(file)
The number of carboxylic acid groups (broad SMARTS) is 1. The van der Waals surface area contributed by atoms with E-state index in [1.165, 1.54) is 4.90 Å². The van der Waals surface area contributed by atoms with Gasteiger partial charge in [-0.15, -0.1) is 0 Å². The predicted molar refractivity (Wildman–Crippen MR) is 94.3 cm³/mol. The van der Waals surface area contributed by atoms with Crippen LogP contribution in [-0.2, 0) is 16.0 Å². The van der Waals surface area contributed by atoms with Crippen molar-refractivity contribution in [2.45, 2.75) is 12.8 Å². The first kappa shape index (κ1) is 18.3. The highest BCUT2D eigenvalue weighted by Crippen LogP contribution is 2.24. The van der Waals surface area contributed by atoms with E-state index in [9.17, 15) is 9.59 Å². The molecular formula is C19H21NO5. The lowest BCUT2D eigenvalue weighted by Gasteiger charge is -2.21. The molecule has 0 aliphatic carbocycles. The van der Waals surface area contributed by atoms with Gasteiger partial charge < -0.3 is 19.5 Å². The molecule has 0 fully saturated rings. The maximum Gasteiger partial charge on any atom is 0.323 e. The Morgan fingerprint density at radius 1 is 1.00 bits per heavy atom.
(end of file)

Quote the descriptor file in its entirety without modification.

The number of carboxylic acid groups (broad SMARTS) is 1. The van der Waals surface area contributed by atoms with E-state index in [1.165, 1.54) is 4.90 Å². The van der Waals surface area contributed by atoms with Gasteiger partial charge in [-0.15, -0.1) is 0 Å². The predicted molar refractivity (Wildman–Crippen MR) is 94.3 cm³/mol. The van der Waals surface area contributed by atoms with Crippen LogP contribution in [-0.2, 0) is 16.0 Å². The van der Waals surface area contributed by atoms with Crippen molar-refractivity contribution in [2.45, 2.75) is 12.8 Å². The first kappa shape index (κ1) is 18.3. The highest BCUT2D eigenvalue weighted by Crippen LogP contribution is 2.24. The van der Waals surface area contributed by atoms with E-state index in [9.17, 15) is 9.59 Å². The molecular formula is C19H21NO5. The lowest BCUT2D eigenvalue weighted by Gasteiger charge is -2.21. The molecule has 0 aliphatic carbocycles. The van der Waals surface area contributed by atoms with Gasteiger partial charge < -0.3 is 19.5 Å². The molecule has 0 fully saturated rings. The maximum Gasteiger partial charge on any atom is 0.323 e. The Morgan fingerprint density at radius 1 is 1.00 bits per heavy atom.